• Policy/Session handling – We plan to move policy and session handling out of PulseAudio to make it easier for different usecases to set their own policies. PipeWire will still provide some default setup, but the idea here is to have a separate daemon(s) to provide this. Bastien Nocera started prototyping a setup where he could create policy and session handling using Lua scripting.
  • Filters
  • Bluetooth – Ensuring we have great bluetooth support with PipeWire. We would want to move Bluetooth handling to its own daemon, and not have it inside like in PulseAudio to allow for more flexibility with various embedded bluetooth stacks for instance. This could also mean looking at the Linux Bluetooth stack more widely as things are not ideal atm, especially from a security viewpoint.
  • Device reservation – We expect to replace Jack and PulseAudio in steps, starting with PulseAudio. So dealing well with hardware reservation is important to allow people to for instance keep running Jack alongside PipeWire until we are ready for full replacement.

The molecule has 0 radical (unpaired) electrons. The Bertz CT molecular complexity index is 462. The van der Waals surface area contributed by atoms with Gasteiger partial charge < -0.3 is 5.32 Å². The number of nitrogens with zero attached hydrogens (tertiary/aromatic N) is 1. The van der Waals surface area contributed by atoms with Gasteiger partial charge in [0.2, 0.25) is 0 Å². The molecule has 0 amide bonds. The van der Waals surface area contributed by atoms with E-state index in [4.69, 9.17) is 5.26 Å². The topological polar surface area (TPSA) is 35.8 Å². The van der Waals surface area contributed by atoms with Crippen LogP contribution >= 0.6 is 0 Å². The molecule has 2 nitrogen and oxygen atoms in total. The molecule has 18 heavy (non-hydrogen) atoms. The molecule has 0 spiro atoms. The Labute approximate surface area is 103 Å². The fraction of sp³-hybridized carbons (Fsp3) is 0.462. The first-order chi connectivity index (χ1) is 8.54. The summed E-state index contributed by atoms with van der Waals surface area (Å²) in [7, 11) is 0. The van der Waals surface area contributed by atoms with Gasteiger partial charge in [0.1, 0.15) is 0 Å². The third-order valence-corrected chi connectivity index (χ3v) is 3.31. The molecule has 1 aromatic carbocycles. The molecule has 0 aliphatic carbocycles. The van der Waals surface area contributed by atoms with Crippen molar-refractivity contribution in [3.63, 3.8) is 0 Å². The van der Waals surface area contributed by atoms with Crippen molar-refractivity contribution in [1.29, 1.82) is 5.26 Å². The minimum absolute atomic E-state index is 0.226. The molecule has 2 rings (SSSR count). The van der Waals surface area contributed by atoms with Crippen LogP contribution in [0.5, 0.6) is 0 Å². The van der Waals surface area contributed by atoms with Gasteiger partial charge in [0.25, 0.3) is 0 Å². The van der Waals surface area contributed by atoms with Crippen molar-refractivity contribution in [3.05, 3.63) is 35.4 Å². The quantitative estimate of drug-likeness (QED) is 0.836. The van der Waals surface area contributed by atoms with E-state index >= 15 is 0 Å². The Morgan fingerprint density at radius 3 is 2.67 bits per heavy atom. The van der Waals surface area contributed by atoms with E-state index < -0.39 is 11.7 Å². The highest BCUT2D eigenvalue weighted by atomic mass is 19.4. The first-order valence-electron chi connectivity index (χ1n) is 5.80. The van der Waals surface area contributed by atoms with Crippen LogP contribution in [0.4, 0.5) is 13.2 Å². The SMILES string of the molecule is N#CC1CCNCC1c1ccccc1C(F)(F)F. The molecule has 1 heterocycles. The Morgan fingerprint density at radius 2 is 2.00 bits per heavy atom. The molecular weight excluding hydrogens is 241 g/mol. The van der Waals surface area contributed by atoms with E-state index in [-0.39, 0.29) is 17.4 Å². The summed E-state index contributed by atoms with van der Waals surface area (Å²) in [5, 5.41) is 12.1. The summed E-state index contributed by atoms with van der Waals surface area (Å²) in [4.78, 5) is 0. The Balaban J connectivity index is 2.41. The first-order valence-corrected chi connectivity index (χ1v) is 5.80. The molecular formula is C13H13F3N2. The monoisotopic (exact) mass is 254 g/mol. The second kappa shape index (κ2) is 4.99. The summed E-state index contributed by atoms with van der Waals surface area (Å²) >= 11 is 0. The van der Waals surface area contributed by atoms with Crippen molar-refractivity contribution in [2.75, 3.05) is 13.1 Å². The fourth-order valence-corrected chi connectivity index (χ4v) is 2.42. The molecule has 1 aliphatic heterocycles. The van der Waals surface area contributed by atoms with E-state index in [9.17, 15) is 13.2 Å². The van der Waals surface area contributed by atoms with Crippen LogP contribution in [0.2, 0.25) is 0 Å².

• Stream Monitoring – Important feature from Jack and PulseAudio that still needs implementing to allowing monitoring audio devices and streams.
  • Latency handling – Improving ways we can deal with hardware latency in for instance consumer devices such as TVs

It is still a bit hard to have a clear timeline for when we will be ready to drop in PipeWire support to replace PulseAudio and then Jack, but we feel the Wayland migration was a good example to follow where we held off doing the switch until we felt comfortable the move would be transparent to most users. There will of course always be corner cases and bugs, but we hope that in general people agree that the Wayland transition was done in a responsible manner and thus could be a good example to follow for us here.

We would like to offers big thanks to the GNOME Foundation for sponsoring travel for some of the community attendees and to Collabora for sponsoring dinner for all attendees the first night.